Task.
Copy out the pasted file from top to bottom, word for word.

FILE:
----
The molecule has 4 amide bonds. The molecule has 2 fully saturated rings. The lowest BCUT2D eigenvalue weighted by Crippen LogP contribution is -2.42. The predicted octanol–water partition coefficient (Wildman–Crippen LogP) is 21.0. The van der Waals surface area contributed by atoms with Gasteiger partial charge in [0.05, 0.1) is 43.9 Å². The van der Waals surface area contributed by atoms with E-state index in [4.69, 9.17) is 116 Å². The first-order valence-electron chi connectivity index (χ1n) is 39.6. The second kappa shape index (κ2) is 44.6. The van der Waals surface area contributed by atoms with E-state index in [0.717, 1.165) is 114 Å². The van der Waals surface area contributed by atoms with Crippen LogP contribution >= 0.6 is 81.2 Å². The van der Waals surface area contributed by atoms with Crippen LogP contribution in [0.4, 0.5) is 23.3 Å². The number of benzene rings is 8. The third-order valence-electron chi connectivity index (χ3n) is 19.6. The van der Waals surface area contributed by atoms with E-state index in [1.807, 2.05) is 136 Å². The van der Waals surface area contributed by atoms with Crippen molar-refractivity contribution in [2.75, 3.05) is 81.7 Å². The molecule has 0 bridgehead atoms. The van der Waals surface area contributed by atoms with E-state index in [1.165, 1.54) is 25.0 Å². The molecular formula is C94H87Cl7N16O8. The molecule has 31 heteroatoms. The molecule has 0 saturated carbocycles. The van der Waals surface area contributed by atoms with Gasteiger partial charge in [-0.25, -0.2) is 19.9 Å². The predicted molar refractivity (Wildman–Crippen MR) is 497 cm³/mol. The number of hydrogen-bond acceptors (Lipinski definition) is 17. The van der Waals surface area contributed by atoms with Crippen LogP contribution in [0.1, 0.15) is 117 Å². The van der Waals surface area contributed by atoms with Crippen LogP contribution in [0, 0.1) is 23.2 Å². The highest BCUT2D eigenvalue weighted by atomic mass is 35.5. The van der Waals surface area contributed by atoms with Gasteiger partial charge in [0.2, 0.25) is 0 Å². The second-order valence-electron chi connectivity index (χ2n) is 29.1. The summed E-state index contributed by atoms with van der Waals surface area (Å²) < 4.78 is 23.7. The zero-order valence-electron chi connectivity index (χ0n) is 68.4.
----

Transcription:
The molecule has 4 amide bonds. The molecule has 2 fully saturated rings. The lowest BCUT2D eigenvalue weighted by Crippen LogP contribution is -2.42. The predicted octanol–water partition coefficient (Wildman–Crippen LogP) is 21.0. The van der Waals surface area contributed by atoms with Gasteiger partial charge in [0.05, 0.1) is 43.9 Å². The van der Waals surface area contributed by atoms with E-state index in [4.69, 9.17) is 116 Å². The first-order valence-electron chi connectivity index (χ1n) is 39.6. The second kappa shape index (κ2) is 44.6. The van der Waals surface area contributed by atoms with E-state index in [0.717, 1.165) is 114 Å². The van der Waals surface area contributed by atoms with Crippen LogP contribution >= 0.6 is 81.2 Å². The van der Waals surface area contributed by atoms with Crippen LogP contribution in [0.4, 0.5) is 23.3 Å². The number of benzene rings is 8. The third-order valence-electron chi connectivity index (χ3n) is 19.6. The van der Waals surface area contributed by atoms with E-state index in [1.807, 2.05) is 136 Å². The van der Waals surface area contributed by atoms with Crippen molar-refractivity contribution in [2.75, 3.05) is 81.7 Å². The molecule has 0 bridgehead atoms. The van der Waals surface area contributed by atoms with E-state index in [1.165, 1.54) is 25.0 Å². The molecular formula is C94H87Cl7N16O8. The molecule has 31 heteroatoms. The molecule has 0 saturated carbocycles. The van der Waals surface area contributed by atoms with Gasteiger partial charge in [-0.25, -0.2) is 19.9 Å². The predicted molar refractivity (Wildman–Crippen MR) is 497 cm³/mol. The number of hydrogen-bond acceptors (Lipinski definition) is 17. The van der Waals surface area contributed by atoms with Crippen LogP contribution in [0.1, 0.15) is 117 Å². The van der Waals surface area contributed by atoms with Crippen LogP contribution in [0, 0.1) is 23.2 Å². The highest BCUT2D eigenvalue weighted by atomic mass is 35.5. The van der Waals surface area contributed by atoms with Gasteiger partial charge in [0.2, 0.25) is 0 Å². The second-order valence-electron chi connectivity index (χ2n) is 29.1. The summed E-state index contributed by atoms with van der Waals surface area (Å²) < 4.78 is 23.7. The zero-order valence-electron chi connectivity index (χ0n) is 68.4.